In order to solve the hot spots problem, sink mobility technology is introduced to many routing protocols [69]. By adopting sink mobility, the following advantages can be achieved. Firstly, the mobile sink moves along a certain trajectory so that the nodes close to the sink could take turns to be the forwarder, which will largely alleviate hot spots problem [10]. Secondly, the energy consumption of the whole network can be reduced because of the shorter average transmission distance between sensor nodes and mobile sink, if the mobile sink has a proper trajectory [11]. Thirdly, the performance of the network in terms of transmission latency and network throughput can be greatly improved under suitable moving strategy. Finally, mobile sink can enhance the network connectivity in sparse network [1214].

The main contribution in this paper includes the following four aspects. First, we find the optimal communication distance for data transmission. Second, we set threshold value for each node to protect those nodes with low remaining energy. Third, we adjust nodes’ communication distance according to its distance to the mobile sink. Finally, mobile sink technology is adopted to balance the energy of different regions. Numerous simulations are conducted to prove our proposed algorithm outperforms than some existing work.

The rest of the paper is organized as follows. In Section 1, we introduce the background of our work. In Section 2, we discuss some classic routing protocols and some latest research achievement. The system model which contains network and energy model is presented in Section 3. In Section 4, we describe our algorithm in detail. Extensive simulations are conducted and the experimental results are discussed and compared in Section 5. Section 6 concludes the paper with some future work.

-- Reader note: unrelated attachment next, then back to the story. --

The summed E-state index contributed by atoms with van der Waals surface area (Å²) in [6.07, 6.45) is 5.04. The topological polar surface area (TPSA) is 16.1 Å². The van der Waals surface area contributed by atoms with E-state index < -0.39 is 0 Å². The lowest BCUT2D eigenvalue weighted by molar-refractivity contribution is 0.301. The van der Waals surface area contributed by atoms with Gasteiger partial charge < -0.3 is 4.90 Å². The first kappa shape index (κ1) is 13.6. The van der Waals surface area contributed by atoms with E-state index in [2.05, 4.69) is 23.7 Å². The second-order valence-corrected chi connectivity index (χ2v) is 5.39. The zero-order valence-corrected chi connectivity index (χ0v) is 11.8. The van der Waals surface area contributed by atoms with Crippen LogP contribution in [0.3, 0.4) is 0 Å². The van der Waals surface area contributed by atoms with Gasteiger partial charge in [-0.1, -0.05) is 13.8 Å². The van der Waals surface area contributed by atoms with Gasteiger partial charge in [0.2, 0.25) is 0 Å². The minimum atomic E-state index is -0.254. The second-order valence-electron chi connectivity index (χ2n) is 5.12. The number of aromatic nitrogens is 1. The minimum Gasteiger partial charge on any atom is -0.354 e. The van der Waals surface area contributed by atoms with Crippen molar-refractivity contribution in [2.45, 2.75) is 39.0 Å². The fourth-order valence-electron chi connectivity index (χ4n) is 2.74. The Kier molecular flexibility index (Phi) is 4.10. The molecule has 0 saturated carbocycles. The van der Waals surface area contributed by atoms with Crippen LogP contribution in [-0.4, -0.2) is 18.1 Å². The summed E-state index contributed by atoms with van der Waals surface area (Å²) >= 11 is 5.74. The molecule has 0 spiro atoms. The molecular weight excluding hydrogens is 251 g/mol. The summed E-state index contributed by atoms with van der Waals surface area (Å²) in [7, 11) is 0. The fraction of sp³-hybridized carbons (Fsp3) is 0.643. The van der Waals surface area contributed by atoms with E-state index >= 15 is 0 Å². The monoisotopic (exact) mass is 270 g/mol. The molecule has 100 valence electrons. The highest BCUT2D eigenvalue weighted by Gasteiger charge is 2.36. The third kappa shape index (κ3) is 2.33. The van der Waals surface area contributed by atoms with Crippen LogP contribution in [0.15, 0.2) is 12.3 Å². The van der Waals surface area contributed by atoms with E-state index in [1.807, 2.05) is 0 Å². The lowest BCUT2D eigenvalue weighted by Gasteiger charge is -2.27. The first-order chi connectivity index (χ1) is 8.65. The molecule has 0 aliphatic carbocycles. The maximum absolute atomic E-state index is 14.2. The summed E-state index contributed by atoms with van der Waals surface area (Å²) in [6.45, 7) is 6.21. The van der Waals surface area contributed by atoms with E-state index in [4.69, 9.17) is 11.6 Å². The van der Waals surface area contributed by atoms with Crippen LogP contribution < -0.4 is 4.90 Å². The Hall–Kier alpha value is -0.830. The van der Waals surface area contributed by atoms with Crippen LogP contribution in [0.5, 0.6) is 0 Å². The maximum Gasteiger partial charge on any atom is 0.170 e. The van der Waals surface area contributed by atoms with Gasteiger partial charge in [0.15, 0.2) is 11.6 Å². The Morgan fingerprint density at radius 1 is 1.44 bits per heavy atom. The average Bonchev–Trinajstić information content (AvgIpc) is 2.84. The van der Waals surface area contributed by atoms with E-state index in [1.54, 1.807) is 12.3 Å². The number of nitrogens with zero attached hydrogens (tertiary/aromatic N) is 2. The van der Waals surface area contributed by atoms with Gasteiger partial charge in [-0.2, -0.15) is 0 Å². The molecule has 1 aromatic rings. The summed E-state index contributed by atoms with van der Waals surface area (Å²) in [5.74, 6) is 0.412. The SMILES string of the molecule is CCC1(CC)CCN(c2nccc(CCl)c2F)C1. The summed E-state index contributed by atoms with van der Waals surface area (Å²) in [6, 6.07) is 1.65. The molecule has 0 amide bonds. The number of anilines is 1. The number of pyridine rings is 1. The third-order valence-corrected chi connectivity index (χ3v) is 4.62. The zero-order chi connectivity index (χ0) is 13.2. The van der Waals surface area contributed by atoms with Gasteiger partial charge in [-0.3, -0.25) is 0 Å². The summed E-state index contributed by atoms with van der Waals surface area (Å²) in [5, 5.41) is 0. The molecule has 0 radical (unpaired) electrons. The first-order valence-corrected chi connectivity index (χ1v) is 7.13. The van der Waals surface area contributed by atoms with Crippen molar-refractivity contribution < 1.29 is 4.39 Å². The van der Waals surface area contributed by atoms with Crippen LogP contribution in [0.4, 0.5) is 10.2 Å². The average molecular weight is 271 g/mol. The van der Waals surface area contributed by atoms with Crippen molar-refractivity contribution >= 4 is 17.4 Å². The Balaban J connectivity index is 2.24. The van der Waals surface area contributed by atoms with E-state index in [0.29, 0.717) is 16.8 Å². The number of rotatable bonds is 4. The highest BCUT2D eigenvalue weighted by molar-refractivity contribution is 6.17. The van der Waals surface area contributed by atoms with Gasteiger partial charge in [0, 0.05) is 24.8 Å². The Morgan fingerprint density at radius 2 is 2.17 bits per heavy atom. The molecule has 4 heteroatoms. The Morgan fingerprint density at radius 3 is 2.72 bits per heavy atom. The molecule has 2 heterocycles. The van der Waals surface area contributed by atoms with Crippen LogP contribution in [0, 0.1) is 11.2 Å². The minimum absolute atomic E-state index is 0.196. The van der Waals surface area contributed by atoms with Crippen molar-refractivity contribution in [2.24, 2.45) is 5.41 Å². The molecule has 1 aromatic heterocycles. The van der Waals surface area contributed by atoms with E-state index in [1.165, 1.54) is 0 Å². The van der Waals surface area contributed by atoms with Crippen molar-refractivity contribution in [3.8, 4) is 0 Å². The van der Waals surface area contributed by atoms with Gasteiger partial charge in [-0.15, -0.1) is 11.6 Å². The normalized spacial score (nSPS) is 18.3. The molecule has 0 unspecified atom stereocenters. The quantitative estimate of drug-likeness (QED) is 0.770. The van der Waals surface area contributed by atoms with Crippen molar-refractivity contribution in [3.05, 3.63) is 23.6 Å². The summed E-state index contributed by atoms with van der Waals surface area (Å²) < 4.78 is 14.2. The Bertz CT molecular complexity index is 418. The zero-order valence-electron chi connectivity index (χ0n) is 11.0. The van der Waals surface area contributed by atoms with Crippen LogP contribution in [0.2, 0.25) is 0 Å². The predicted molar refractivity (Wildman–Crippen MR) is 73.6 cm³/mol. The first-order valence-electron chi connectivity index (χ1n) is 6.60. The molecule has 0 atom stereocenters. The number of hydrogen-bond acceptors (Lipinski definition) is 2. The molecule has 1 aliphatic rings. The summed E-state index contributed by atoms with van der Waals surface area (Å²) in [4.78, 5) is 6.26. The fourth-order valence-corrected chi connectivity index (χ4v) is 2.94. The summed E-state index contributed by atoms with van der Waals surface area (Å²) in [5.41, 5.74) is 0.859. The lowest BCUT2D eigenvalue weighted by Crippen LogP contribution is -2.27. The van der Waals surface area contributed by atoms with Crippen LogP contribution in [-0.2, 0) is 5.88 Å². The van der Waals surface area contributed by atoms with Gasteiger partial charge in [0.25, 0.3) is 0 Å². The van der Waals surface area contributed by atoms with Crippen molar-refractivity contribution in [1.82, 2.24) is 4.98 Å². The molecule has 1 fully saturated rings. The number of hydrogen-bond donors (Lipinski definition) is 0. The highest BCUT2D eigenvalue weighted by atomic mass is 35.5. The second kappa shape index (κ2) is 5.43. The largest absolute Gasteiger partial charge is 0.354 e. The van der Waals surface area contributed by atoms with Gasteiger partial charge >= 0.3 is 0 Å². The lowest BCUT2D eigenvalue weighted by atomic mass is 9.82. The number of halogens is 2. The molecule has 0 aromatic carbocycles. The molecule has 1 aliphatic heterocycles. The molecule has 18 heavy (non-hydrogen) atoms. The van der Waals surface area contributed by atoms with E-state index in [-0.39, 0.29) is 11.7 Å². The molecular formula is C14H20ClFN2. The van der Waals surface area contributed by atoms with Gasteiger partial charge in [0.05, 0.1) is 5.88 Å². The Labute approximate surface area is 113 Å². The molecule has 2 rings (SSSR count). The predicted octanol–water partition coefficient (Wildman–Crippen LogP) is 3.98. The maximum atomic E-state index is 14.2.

2. Related Work

Many researchers have paid close attention to energy efficient routing protocols or algorithms in recent years. LEACH (Low-Energy Adaptive Clustering Algorithm) is one of the most famous hierarchical protocols which were proposed about twenty years ago [15]. In LEACH, there are two types of nodes, namely, cluster heads (CHs) and ordinary nodes (ONs). Each ON collects data from area of interest and sends the data package to a closest CH. Each CH take charge of fusing the data it receives and then transmits the fused data to the sink node. The introduction of CHs can avoid long distance communication between ON and sink node; thus much energy is saved. However, the selection of CHs is in a random way as a result of random selection. So, the CH distributes unevenly inside the whole network with degraded performance. Meanwhile, CHs communicate with sink node directly which causes much energy dissipation.

PEGASIS (Power Efficient Gathering in Sensor Information Systems) is a chain-based routing protocol for WSNs [16]. In PEGASIS, each sensor node only needs to transmit data to its neighbour which is closer to the sink node. Several chains could be constructed according to the greedy algorithm and the leader of each chain takes the responsibility to transfer the data to the sink node. Due to the heavy burden of the leaders of chains, each node takes turns to be the leader to balance the energy consumption. Because of multihop propagation, long distance communication between sensor node and sink node is avoided and much energy is saved. Meanwhile, due to multihop propagation, the delay of the network is very serious and it is not suitable for delay sensitive applications.